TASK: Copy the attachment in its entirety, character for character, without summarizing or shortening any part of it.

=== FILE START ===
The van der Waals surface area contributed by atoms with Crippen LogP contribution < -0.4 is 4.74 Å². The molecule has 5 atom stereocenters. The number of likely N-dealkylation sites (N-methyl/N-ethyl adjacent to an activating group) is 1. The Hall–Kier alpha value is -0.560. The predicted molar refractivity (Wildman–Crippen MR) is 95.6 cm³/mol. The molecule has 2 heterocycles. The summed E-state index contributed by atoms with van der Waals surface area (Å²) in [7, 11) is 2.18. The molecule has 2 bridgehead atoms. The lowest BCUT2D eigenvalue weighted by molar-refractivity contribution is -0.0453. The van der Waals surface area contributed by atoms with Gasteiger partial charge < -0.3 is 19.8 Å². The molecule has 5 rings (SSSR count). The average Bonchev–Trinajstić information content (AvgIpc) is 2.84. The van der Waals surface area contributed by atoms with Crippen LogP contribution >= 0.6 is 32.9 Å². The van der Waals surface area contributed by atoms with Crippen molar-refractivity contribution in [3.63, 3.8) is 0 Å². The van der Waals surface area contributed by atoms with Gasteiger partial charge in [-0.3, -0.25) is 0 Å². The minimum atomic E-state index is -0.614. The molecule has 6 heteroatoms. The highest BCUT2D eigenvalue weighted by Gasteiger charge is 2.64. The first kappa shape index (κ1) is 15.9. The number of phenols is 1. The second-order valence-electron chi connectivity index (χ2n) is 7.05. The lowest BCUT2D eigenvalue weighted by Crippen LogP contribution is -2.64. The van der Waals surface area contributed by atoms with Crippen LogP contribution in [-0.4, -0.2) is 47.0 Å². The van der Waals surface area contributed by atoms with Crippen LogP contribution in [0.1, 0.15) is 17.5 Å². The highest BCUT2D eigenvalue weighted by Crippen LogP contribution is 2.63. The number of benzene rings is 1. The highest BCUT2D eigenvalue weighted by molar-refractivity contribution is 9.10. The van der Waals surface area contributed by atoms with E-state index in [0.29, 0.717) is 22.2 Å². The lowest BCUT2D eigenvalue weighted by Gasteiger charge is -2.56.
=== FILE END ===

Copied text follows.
The van der Waals surface area contributed by atoms with Crippen LogP contribution < -0.4 is 4.74 Å². The molecule has 5 atom stereocenters. The number of likely N-dealkylation sites (N-methyl/N-ethyl adjacent to an activating group) is 1. The Hall–Kier alpha value is -0.560. The predicted molar refractivity (Wildman–Crippen MR) is 95.6 cm³/mol. The molecule has 2 heterocycles. The summed E-state index contributed by atoms with van der Waals surface area (Å²) in [7, 11) is 2.18. The molecule has 2 bridgehead atoms. The lowest BCUT2D eigenvalue weighted by molar-refractivity contribution is -0.0453. The van der Waals surface area contributed by atoms with Gasteiger partial charge < -0.3 is 19.8 Å². The molecule has 5 rings (SSSR count). The average Bonchev–Trinajstić information content (AvgIpc) is 2.84. The van der Waals surface area contributed by atoms with Crippen LogP contribution >= 0.6 is 32.9 Å². The van der Waals surface area contributed by atoms with Crippen molar-refractivity contribution in [3.63, 3.8) is 0 Å². The van der Waals surface area contributed by atoms with Gasteiger partial charge in [-0.3, -0.25) is 0 Å². The minimum atomic E-state index is -0.614. The molecule has 6 heteroatoms. The highest BCUT2D eigenvalue weighted by Gasteiger charge is 2.64. The first kappa shape index (κ1) is 15.9. The number of phenols is 1. The second-order valence-electron chi connectivity index (χ2n) is 7.05. The lowest BCUT2D eigenvalue weighted by Crippen LogP contribution is -2.64. The van der Waals surface area contributed by atoms with Crippen LogP contribution in [-0.4, -0.2) is 47.0 Å². The van der Waals surface area contributed by atoms with Crippen LogP contribution in [0.1, 0.15) is 17.5 Å². The highest BCUT2D eigenvalue weighted by Crippen LogP contribution is 2.63. The number of benzene rings is 1. The highest BCUT2D eigenvalue weighted by molar-refractivity contribution is 9.10. The van der Waals surface area contributed by atoms with E-state index in [0.29, 0.717) is 22.2 Å². The lowest BCUT2D eigenvalue weighted by Gasteiger charge is -2.56.